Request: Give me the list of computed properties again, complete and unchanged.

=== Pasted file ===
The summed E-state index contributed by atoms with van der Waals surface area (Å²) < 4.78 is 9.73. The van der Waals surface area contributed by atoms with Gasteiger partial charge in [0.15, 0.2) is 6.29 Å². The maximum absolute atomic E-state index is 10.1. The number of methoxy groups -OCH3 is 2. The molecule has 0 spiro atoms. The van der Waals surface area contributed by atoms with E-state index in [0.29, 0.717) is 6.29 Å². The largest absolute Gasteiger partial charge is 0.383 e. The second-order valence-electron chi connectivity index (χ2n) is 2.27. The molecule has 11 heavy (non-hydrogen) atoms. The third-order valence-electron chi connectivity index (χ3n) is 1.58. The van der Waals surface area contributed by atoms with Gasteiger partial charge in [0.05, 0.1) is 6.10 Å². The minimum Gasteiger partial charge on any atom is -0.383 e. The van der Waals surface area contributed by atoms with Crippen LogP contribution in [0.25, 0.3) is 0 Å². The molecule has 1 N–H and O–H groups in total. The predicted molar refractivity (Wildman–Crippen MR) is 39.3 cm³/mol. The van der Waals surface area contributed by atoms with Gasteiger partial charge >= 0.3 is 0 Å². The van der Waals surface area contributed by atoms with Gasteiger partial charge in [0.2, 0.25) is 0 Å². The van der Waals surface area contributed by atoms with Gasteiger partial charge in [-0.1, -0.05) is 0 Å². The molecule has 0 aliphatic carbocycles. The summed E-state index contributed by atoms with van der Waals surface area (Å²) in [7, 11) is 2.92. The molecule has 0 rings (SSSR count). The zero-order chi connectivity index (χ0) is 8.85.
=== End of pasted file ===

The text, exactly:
The summed E-state index contributed by atoms with van der Waals surface area (Å²) < 4.78 is 9.73. The van der Waals surface area contributed by atoms with Gasteiger partial charge in [0.15, 0.2) is 6.29 Å². The maximum absolute atomic E-state index is 10.1. The number of methoxy groups -OCH3 is 2. The molecule has 0 spiro atoms. The van der Waals surface area contributed by atoms with E-state index in [0.29, 0.717) is 6.29 Å². The largest absolute Gasteiger partial charge is 0.383 e. The second-order valence-electron chi connectivity index (χ2n) is 2.27. The molecule has 11 heavy (non-hydrogen) atoms. The third-order valence-electron chi connectivity index (χ3n) is 1.58. The van der Waals surface area contributed by atoms with Gasteiger partial charge in [0.05, 0.1) is 6.10 Å². The minimum Gasteiger partial charge on any atom is -0.383 e. The van der Waals surface area contributed by atoms with Crippen LogP contribution in [0.25, 0.3) is 0 Å². The molecule has 1 N–H and O–H groups in total. The predicted molar refractivity (Wildman–Crippen MR) is 39.3 cm³/mol. The van der Waals surface area contributed by atoms with Gasteiger partial charge >= 0.3 is 0 Å². The van der Waals surface area contributed by atoms with Gasteiger partial charge in [0.2, 0.25) is 0 Å². The van der Waals surface area contributed by atoms with Gasteiger partial charge in [-0.1, -0.05) is 0 Å². The molecule has 0 aliphatic carbocycles. The summed E-state index contributed by atoms with van der Waals surface area (Å²) in [7, 11) is 2.92. The molecule has 0 rings (SSSR count). The zero-order chi connectivity index (χ0) is 8.85.